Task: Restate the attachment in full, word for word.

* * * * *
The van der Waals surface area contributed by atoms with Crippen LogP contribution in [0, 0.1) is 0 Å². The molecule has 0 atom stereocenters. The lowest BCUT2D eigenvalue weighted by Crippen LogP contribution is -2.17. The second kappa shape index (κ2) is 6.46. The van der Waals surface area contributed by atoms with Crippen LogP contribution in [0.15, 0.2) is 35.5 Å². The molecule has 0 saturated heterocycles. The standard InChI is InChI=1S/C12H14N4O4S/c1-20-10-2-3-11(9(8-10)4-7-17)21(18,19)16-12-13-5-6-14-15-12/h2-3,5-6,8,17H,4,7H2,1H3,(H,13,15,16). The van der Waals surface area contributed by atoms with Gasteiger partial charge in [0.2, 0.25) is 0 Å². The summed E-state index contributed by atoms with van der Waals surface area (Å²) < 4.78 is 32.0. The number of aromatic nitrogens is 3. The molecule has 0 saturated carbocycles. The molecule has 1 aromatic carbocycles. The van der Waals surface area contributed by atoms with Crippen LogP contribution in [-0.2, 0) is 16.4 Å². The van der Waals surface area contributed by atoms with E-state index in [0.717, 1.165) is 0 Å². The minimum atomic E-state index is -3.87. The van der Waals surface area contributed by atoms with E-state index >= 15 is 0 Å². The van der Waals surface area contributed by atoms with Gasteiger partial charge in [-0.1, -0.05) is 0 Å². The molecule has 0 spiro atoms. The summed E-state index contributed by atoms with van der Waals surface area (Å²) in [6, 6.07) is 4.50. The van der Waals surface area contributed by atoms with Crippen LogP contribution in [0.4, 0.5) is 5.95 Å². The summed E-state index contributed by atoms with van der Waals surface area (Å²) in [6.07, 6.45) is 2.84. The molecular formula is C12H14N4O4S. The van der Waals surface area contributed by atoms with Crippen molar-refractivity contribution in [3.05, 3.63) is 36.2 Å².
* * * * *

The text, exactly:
The van der Waals surface area contributed by atoms with Crippen LogP contribution in [0, 0.1) is 0 Å². The molecule has 0 atom stereocenters. The lowest BCUT2D eigenvalue weighted by Crippen LogP contribution is -2.17. The second kappa shape index (κ2) is 6.46. The van der Waals surface area contributed by atoms with Crippen LogP contribution in [0.15, 0.2) is 35.5 Å². The molecule has 0 saturated heterocycles. The standard InChI is InChI=1S/C12H14N4O4S/c1-20-10-2-3-11(9(8-10)4-7-17)21(18,19)16-12-13-5-6-14-15-12/h2-3,5-6,8,17H,4,7H2,1H3,(H,13,15,16). The van der Waals surface area contributed by atoms with Gasteiger partial charge in [0.2, 0.25) is 0 Å². The summed E-state index contributed by atoms with van der Waals surface area (Å²) < 4.78 is 32.0. The number of aromatic nitrogens is 3. The molecule has 0 saturated carbocycles. The molecule has 1 aromatic carbocycles. The van der Waals surface area contributed by atoms with Crippen LogP contribution in [-0.2, 0) is 16.4 Å². The van der Waals surface area contributed by atoms with E-state index in [0.717, 1.165) is 0 Å². The minimum atomic E-state index is -3.87. The van der Waals surface area contributed by atoms with E-state index >= 15 is 0 Å². The van der Waals surface area contributed by atoms with Gasteiger partial charge in [-0.1, -0.05) is 0 Å². The molecule has 0 spiro atoms. The summed E-state index contributed by atoms with van der Waals surface area (Å²) in [6, 6.07) is 4.50. The van der Waals surface area contributed by atoms with Crippen LogP contribution in [0.4, 0.5) is 5.95 Å². The summed E-state index contributed by atoms with van der Waals surface area (Å²) in [6.07, 6.45) is 2.84. The molecular formula is C12H14N4O4S. The van der Waals surface area contributed by atoms with Crippen molar-refractivity contribution in [3.05, 3.63) is 36.2 Å².